But can we apply Christensen’s methodology to the legal system? Judges understand the benefits of mediation and regularly direct litigants to ‘try’ mediation first before going to trial. Where I mediate in the DC Superior Court judges don’t hesitate to refer cases to mediation. They’d rather have parties to a divorce determine their children’s future than decide it themselves. The same is true for vexing intervention cases where, for example, family members might dispute how and which family member would provide care for a handicapped elder.
The downsides are obvious: firms with a mediation subsidiary would operate at a lower profit margin and enter a market ignorant of its potential growth. Mediators might compete with litigators based in other sections of the firm. But an even greater downside is doing nothing. But there will be an upside in client satisfaction and positive word of mouth referrals. Also, because mediated disputes ordinarily move much faster than litigated cases, there can be profit in larger numbers of cases.
Sooner or later mediation is going to take off. Sooner or later prospective litigants are going to wise up to the economies of mediation over litigation. Instead of waiting for a judge to order parties to ‘try mediation,’ more and more litigants are choosing mediation over litigation to resolve their conflicts before they even get to court. The question is: what will it take for this potential market to reach critical mass?
To diverge for a second, consider these examples: Blockbuster and Tower Records managed to keep pace with technology when they switched from tape (be it VHS or cassettes) to DVD’s. But when streaming found its footing, they folded. Now that Medicare reimburses doctors to counsel patients on end of life options, will terminally ill patients continue to try to ‘hang on’ for whatever limited time they can squeeze out of intrusive procedures administered in an ICU? Or, once aware of the advantages of less ‘heroic’ treatment and more comfortable home-based care, will they (and their family members) opt for a palliative approach to end of life care?
But where can a firm find highly trained practitioners as knowledgeable about mediation as about the law?
There’s no shortage of mediators. Firms can take their pick of any number of specially trained mediation professionals who are either lawyers or not lawyers. But what’s really needed is a change in how mediation fits into legal education. This is the second course correction that needs to take place for mediation to become the cornerstone or our legal system and not just an ‘alternative.’
The time has come for legal education to embrace mediation. Up to now, the legal profession – attorneys and judges – have been schooled in, among other subjects, case law, precedent, and legal procedure. While they may have taken some elective courses in ADR, few have been exposed to the actual process and outcomes of mediated cases, such as those recounted in Gary Friedman and Jack Himmelstein’s “Challenging Conflict: Mediation through Understanding.”
If mediation is to claim its rightful place as a major element of our legal system, law schools will need to offer more than an elective or two in ADR. In the same way that palliative care for the terminally ill is not (yet) the ‘go-to’ medical specialty for terminally ill patients with incurable conditions, so should mediation become the go-to process for dispute resolution.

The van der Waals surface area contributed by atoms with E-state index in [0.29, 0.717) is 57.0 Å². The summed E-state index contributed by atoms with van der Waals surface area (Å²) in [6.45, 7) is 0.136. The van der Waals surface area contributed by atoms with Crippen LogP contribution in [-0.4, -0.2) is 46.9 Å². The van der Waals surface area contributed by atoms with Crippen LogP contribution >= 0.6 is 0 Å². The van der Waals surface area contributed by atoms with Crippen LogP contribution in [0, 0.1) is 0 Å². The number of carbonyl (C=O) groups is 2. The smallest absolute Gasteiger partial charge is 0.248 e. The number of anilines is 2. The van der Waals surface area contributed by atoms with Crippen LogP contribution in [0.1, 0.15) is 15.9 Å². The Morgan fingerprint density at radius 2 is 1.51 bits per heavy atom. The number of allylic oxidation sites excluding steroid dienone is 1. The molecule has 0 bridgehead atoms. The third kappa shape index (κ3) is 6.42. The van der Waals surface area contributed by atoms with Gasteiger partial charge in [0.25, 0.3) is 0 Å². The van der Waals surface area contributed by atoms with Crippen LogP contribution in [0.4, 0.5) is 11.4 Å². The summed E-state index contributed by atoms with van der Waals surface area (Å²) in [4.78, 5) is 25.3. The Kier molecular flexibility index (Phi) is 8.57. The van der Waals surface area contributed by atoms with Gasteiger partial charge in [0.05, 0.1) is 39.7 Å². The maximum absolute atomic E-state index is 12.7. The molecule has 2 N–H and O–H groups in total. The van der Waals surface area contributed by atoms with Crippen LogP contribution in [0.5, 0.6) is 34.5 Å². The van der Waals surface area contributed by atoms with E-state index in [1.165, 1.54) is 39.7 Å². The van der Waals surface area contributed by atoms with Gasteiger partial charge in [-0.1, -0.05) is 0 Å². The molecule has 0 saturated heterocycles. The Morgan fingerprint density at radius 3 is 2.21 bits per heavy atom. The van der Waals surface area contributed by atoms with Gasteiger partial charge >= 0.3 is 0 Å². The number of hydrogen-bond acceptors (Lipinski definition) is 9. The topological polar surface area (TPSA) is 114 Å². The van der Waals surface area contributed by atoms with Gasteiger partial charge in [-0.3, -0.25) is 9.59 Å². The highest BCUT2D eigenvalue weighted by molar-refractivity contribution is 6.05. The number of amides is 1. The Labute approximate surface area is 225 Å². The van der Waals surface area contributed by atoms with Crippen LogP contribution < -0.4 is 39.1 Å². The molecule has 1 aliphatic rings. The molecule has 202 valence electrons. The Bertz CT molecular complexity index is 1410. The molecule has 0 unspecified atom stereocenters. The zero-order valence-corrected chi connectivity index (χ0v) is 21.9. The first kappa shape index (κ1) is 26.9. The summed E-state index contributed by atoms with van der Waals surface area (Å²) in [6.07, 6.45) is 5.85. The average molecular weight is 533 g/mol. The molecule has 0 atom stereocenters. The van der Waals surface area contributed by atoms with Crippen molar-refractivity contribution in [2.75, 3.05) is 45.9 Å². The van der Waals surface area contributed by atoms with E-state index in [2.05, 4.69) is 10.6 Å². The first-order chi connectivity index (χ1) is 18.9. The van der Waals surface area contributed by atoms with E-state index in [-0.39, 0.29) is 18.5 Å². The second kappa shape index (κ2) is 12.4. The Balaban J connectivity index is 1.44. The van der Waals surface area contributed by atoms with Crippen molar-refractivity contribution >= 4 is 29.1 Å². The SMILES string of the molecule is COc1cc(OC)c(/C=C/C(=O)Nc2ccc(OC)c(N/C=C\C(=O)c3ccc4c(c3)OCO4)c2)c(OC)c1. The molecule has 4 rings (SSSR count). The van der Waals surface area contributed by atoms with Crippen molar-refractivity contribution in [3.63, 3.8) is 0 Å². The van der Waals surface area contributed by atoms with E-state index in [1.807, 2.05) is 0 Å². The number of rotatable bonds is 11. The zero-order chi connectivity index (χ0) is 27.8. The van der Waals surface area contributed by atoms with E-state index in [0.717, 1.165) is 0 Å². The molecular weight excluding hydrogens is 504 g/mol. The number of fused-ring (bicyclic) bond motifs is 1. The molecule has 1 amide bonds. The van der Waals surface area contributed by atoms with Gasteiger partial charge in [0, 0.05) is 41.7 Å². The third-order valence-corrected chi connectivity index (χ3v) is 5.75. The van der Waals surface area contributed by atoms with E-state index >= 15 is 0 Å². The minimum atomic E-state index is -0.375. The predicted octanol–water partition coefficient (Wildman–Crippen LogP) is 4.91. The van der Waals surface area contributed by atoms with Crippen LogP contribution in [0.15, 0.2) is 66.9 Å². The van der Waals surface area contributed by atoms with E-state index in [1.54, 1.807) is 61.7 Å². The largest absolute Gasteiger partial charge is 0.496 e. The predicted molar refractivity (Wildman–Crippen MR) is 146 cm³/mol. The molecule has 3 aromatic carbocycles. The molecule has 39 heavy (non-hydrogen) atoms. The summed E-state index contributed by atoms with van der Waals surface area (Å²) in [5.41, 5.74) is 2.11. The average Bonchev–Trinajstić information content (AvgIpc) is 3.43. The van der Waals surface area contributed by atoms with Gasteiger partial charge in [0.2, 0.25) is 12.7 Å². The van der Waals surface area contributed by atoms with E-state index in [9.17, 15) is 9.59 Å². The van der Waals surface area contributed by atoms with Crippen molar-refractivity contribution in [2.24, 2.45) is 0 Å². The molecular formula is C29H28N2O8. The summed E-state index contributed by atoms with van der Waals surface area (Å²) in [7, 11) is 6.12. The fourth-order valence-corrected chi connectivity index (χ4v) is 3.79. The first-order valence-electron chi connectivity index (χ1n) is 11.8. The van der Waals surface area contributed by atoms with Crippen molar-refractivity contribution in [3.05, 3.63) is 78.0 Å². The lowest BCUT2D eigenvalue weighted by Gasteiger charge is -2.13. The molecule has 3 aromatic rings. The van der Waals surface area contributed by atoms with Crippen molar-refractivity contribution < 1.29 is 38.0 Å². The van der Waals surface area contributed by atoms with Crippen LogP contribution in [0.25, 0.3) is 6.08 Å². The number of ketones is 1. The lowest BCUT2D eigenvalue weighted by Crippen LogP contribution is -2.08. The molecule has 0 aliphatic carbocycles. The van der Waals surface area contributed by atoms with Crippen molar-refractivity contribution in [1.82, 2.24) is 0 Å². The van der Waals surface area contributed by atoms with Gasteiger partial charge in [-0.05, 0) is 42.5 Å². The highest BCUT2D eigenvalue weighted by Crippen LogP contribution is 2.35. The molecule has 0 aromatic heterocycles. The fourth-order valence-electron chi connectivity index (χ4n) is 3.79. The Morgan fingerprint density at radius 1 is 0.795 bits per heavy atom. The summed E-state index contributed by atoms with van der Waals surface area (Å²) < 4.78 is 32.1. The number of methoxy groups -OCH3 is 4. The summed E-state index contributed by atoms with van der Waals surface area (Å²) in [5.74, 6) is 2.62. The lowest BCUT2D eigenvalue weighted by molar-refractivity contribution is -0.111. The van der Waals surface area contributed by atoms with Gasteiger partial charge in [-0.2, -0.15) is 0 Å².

But obstacles persist. For example, too many doctors are still prone to advise their patients to undergo more intrusive life-sustaining medical procedures. Similarly, too many attorneys counsel their clients to litigate their case knowing the chances of a favorable judgment are 50-50 or less.
Finally, change the culture. Sadly, conflict resolution in our culture is rooted in an adversarial system which typically spits out a winner and a loser. If a dispute emerges between a married couple or between businesses or individuals, ‘going to court’ is emblematic of the natural course of events. As noted above, how often do prospective litigants realize the time, expense, and emotional drain our adversarial system imposes on them?
We can begin to remedy this by no longer referring to mediation as alternative dispute resolution. As long as courts, law schools and attorneys (and we, ourselves) persist in referring to mediation as an alternative, I believe it will remain a second-class citizen of the legal system. If the legal system refers to mediation as an alternative, what is the public to think? Why not consider litigation the alternative?
Mediation as a disruptive innovation must itself improve. Yes, incremental shifts like more rigorous certification standards, collaborative law, online dispute resolution, integrative mediation, and a plethora of ever more specialized training opportunities have inched our campaign along. But we can do more.
To conclude: We mediators have been evangelizing about mediation for years, decades. And, yes, acceptance is growing…slowly. We’ve seen advances in training and practice modalities. But gaining widespread market acceptance and use depends on significant shifts in the legal system itself. The Courts are doing their part. But the other key elements of the legal industry — law firms and law schools — have a distance to travel before mediation is fully integrated into the corpus of our legal system.
1 Collaborative law firms usually do assure clients their case will not be litigated. But if mediation fails they do not offer a litigation alternative. This requires a client to begin again with a new law firm which can incur additional expense, repetition, and delay.